Libraries try to get more aid on the books

April 19, 1994|By Rafael Alvarez | Rafael Alvarez,Sun Staff Writer

When Carla Hayden's grandmother found out she had something wrong with her blood, she didn't call a hematologist, she called her granddaughter the librarian.

"She said she had Billy Reuben, and I thought: 'Who's he?' " said Dr. Hayden, director of Baltimore's Enoch Pratt Free Library. "I had never heard of it. I didn't even know how to spell it, but I knew how to find out."

She found out by going to the Pratt's science department, pulling a medical dictionary from the shelf and scanning the pages until she came across this entry:

Bilirubin: The main pigment found in bile. It is produced by the breakdown of hemoglobin, the red pigment in blood.

Dr. Hayden's grandmother has the presence of bile in her blood, and the library helped reassure the elderly woman that it wasn't something to worry about.

And that, said Dr. Hayden, is what a public library is all about: free access to any question with a known answer.

This week, that service will be trumpeted by librarians across the country -- to representatives in Congress and anyone else who will listen -- as National Library Week begins today.

At the Central Pratt on Cathedral Street, there will be a weeklong celebration that includes a birthday party for William Shakespeare at 2 p.m. Saturday. The Friends of the Pratt recently gave the library $25,000, part of which will be used for billboards promoting "Solutions and Delights" at the Pratt.

And Dr. Hayden will join about 600 librarians, library trustees and library supporters knocking on lawmakers' doors in Washington today in search of $130 million in fiscal 1995 funding for the Library Construction and Services Act.

"Most people still think of a library as a place to get best-sellers. But the fact is that we have useful information, and it's our job to keep reminding people of it the same way McDonald's keeps telling you how great their fries are," she said.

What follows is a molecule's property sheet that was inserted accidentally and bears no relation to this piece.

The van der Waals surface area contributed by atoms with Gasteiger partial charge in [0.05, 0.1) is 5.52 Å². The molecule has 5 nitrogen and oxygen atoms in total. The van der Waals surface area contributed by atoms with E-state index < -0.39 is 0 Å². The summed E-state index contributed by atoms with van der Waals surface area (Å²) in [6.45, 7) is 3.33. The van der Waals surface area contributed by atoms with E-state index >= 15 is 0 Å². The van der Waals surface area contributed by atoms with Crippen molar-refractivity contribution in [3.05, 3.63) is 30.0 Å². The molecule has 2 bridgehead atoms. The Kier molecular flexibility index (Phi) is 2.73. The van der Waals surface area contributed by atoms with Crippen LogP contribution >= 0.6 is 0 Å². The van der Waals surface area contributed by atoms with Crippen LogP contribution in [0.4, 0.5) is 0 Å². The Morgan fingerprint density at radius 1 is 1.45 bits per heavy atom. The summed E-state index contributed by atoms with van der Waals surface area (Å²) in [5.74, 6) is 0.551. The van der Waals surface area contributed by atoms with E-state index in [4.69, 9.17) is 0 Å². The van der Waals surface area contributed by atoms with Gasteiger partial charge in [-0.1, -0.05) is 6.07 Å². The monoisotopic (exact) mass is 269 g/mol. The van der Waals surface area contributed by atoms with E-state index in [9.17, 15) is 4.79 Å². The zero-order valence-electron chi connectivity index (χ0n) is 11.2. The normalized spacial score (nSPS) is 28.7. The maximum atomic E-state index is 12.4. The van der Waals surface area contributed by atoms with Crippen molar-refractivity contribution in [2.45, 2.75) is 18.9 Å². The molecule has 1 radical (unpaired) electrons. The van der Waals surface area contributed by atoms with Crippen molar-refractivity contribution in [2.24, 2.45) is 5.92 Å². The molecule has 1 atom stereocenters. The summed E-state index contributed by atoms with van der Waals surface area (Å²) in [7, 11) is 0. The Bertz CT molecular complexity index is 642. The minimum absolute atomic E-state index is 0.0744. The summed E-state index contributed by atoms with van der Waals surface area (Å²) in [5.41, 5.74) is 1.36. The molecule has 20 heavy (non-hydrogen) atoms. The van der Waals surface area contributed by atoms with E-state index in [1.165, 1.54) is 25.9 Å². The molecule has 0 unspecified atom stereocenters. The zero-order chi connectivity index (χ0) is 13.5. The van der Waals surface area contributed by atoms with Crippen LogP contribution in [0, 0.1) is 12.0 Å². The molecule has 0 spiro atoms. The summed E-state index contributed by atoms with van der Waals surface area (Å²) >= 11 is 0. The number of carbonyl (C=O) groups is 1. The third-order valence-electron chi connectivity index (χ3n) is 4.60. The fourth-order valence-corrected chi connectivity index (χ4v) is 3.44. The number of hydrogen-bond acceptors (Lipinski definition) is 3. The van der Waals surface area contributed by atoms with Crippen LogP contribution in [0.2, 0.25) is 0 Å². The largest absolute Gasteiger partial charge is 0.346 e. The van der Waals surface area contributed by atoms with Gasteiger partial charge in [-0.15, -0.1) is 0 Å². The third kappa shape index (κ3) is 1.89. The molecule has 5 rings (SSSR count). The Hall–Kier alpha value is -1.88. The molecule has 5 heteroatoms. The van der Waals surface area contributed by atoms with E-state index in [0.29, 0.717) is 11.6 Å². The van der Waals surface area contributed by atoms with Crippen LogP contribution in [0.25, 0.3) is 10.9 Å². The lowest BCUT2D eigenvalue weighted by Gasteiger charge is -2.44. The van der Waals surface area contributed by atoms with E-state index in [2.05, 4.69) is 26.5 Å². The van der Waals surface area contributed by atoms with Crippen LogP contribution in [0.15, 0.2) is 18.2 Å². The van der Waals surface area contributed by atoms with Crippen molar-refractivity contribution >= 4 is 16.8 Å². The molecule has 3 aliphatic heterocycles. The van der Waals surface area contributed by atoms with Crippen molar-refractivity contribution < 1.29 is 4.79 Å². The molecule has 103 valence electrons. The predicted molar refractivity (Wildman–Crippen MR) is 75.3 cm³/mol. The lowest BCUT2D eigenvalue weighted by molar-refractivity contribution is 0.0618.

At last summer's American Library Association conference in New Orleans, former President Jimmy Carter said, "The best kept secret in our country is what the library has to offer."

And in the current issue of the Utne Reader, editors listed the public library as one of "The Seven Sustainable Wonders of the World," along with the ceiling fan, bicycles and condoms.

They wrote: "Public libraries are the most democratic institutions yet invented. Equal access to information for any citizen who comes inside . . . bringing people of different classes, races and ages together in that endangered form of human habitat: noncommercial public space."

To help ensure the quality of books and service in that space, National Library Week was launched in 1958. Back then -- with rock 'n' roll in full swing as Elvis Presley and Chuck Berry ruled the pop charts -- librarians and booksellers were concerned that people were spending more money on televisions, radios, and musical instruments than on books.

About the same time, the American Library Association lobbied Congress to pass the first federal act -- now known as the Library Construction and Service Act -- to aid public libraries. The aid was $2 million in 1957. It hit $105 million during Lyndon Johnson's Great Society, was erratic throughout the 1970s, stagnated in the Reagan-Bush years and totaled $126 million last year.

"The Clinton administration has highlighted libraries as part of the electronic 'information highway,' but they don't want to fund the part of the act that allows libraries to rewire themselves and update their facilities," said Carol Henderson, the ALA's lobbyist in Washington.

"Federal support for library programs amount to about 57 cents per person, or 1/100th of 1 percent of the federal budget. Just to maintain that, we're going to try and knock on every door in Congress. It's easy for politicians to take libraries for granted because they're such a minuscule part of the budget. Even with that, this country is falling down on its minimal commitment."

Most library funding is state and local, but federal money allows individual systems to try different things, such as teaching mothers and their children to read. In Maryland, Library Construction and Services Act money has been used to finance the SEYMOUR computer network that electronically links the state's libraries from Snow Hill to Oakland.

"There's a perception that if you cut police or fire service, there's immediate crisis, but that if you cut the library, you're just doing without a few books," Ms. Henderson said. "But if you keep chipping away at them, you wind up losing the only place in some neighborhoods where kids can do their homework."

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